In 2010, Bridges reunited with Pam Foreman Testroet at William Frantz Elementary for a 50th-year commemoration. Testroet, who was the first white child to defy the boycott following Bridges’ enrollment at the school, joined Bridges in reflecting on their shared history.

Bridges had a meeting with President Barack Obama at the White House on July 15, 2011.

While they were admiring the Norman Rockwell painting of her on display, he expressed his gratitude by saying, “I believe it is accurate to say that without your efforts, I may not be in this position today, and we wouldn’t be sharing this moment together.”

The Rockwell artwork was exhibited in the West Wing of the White House, near the Oval Office, from June to October 2011.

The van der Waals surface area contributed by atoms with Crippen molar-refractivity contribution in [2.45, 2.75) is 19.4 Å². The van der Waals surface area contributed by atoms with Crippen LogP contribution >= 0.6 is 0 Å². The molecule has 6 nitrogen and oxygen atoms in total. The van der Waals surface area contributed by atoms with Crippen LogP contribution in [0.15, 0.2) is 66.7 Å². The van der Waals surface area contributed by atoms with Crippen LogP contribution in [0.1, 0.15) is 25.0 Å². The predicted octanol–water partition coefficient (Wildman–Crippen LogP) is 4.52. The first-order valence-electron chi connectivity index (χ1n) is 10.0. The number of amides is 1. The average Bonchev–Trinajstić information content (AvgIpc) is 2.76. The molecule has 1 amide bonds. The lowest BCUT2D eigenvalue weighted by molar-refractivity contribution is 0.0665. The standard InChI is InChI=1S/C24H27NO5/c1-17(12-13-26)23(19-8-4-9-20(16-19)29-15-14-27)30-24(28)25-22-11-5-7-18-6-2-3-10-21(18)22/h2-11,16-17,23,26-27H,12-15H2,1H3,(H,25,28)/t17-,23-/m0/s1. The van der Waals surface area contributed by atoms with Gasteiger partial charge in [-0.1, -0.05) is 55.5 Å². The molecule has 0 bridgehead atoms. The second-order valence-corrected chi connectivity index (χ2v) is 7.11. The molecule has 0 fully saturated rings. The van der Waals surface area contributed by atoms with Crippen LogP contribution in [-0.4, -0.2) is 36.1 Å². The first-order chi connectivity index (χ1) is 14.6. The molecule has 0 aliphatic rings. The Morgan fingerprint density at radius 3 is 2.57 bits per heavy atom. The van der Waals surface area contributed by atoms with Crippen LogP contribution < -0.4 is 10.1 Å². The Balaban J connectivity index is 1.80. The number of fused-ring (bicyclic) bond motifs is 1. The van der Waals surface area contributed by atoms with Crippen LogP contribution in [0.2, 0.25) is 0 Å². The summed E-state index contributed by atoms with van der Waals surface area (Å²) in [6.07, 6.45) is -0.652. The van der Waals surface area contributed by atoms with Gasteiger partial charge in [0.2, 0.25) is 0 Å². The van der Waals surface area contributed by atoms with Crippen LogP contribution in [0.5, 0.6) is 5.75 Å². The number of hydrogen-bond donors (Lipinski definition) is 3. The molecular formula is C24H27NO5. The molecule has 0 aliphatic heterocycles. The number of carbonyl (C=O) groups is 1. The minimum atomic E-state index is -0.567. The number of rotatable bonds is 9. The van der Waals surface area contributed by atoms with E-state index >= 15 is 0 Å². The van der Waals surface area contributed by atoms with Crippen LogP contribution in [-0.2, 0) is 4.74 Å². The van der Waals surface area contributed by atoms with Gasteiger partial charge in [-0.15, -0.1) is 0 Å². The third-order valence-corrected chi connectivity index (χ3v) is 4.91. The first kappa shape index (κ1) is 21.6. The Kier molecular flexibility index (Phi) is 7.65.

Ruby Bridges Awards and Nomination

In September of 1995, Bridges and Robert Coles were granted honorary degrees from Connecticut College and made their first public appearance together to accept the accolades.

Bridges’ book Through My Eyes was the recipient of the Carter G. Woodson Book Award in 2000.

Deputy Attorney General Eric Holder appointed Ruby Bridges as an Honorary Deputy U.S. Marshal on August 10, 2000, marking the 40th anniversary of her historic walk into William Frantz Elementary School.

President Bill Clinton awarded Bridges the Presidential Citizens Medal on January 8, 2001.

In November 2006, Bridges was recognized as a “Hero Against Racism” at the 12th annual Anti-Defamation League “Concert Against Hate” with the National Symphony Orchestra at the Kennedy Center in Washington, DC.